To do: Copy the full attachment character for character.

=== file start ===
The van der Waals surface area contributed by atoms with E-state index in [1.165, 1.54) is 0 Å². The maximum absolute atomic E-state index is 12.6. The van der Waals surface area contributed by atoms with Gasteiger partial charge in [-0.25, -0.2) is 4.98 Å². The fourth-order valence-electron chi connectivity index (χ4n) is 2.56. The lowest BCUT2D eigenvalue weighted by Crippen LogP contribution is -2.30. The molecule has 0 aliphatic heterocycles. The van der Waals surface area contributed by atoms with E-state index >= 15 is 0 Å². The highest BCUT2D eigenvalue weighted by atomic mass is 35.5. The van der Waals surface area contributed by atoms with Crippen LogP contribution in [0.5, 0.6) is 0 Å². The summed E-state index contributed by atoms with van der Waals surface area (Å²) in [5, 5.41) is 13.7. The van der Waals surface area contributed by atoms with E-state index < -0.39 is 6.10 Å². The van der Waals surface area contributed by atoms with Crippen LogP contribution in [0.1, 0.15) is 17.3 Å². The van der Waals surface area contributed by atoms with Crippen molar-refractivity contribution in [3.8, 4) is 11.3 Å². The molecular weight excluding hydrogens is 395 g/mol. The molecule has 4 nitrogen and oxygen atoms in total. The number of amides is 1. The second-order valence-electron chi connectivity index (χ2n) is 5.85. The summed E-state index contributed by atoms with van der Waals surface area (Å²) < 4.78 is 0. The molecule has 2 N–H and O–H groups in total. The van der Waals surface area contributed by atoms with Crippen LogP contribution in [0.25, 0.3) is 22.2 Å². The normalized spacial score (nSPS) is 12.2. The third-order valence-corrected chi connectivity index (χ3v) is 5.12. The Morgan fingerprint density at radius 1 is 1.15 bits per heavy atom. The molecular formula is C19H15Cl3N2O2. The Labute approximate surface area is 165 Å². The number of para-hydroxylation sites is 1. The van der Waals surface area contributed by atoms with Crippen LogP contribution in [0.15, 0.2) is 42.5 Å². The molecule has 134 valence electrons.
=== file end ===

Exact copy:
The van der Waals surface area contributed by atoms with E-state index in [1.165, 1.54) is 0 Å². The maximum absolute atomic E-state index is 12.6. The van der Waals surface area contributed by atoms with Gasteiger partial charge in [-0.25, -0.2) is 4.98 Å². The fourth-order valence-electron chi connectivity index (χ4n) is 2.56. The lowest BCUT2D eigenvalue weighted by Crippen LogP contribution is -2.30. The molecule has 0 aliphatic heterocycles. The van der Waals surface area contributed by atoms with E-state index >= 15 is 0 Å². The highest BCUT2D eigenvalue weighted by atomic mass is 35.5. The van der Waals surface area contributed by atoms with Crippen LogP contribution in [0.5, 0.6) is 0 Å². The summed E-state index contributed by atoms with van der Waals surface area (Å²) in [5, 5.41) is 13.7. The van der Waals surface area contributed by atoms with E-state index < -0.39 is 6.10 Å². The van der Waals surface area contributed by atoms with Crippen LogP contribution in [0.1, 0.15) is 17.3 Å². The van der Waals surface area contributed by atoms with Crippen molar-refractivity contribution in [3.8, 4) is 11.3 Å². The molecular weight excluding hydrogens is 395 g/mol. The molecule has 4 nitrogen and oxygen atoms in total. The number of amides is 1. The second-order valence-electron chi connectivity index (χ2n) is 5.85. The summed E-state index contributed by atoms with van der Waals surface area (Å²) < 4.78 is 0. The molecule has 2 N–H and O–H groups in total. The van der Waals surface area contributed by atoms with Crippen LogP contribution in [0.25, 0.3) is 22.2 Å². The normalized spacial score (nSPS) is 12.2. The third-order valence-corrected chi connectivity index (χ3v) is 5.12. The Morgan fingerprint density at radius 1 is 1.15 bits per heavy atom. The molecular formula is C19H15Cl3N2O2. The Labute approximate surface area is 165 Å². The number of para-hydroxylation sites is 1. The van der Waals surface area contributed by atoms with Crippen LogP contribution in [0.15, 0.2) is 42.5 Å². The molecule has 134 valence electrons.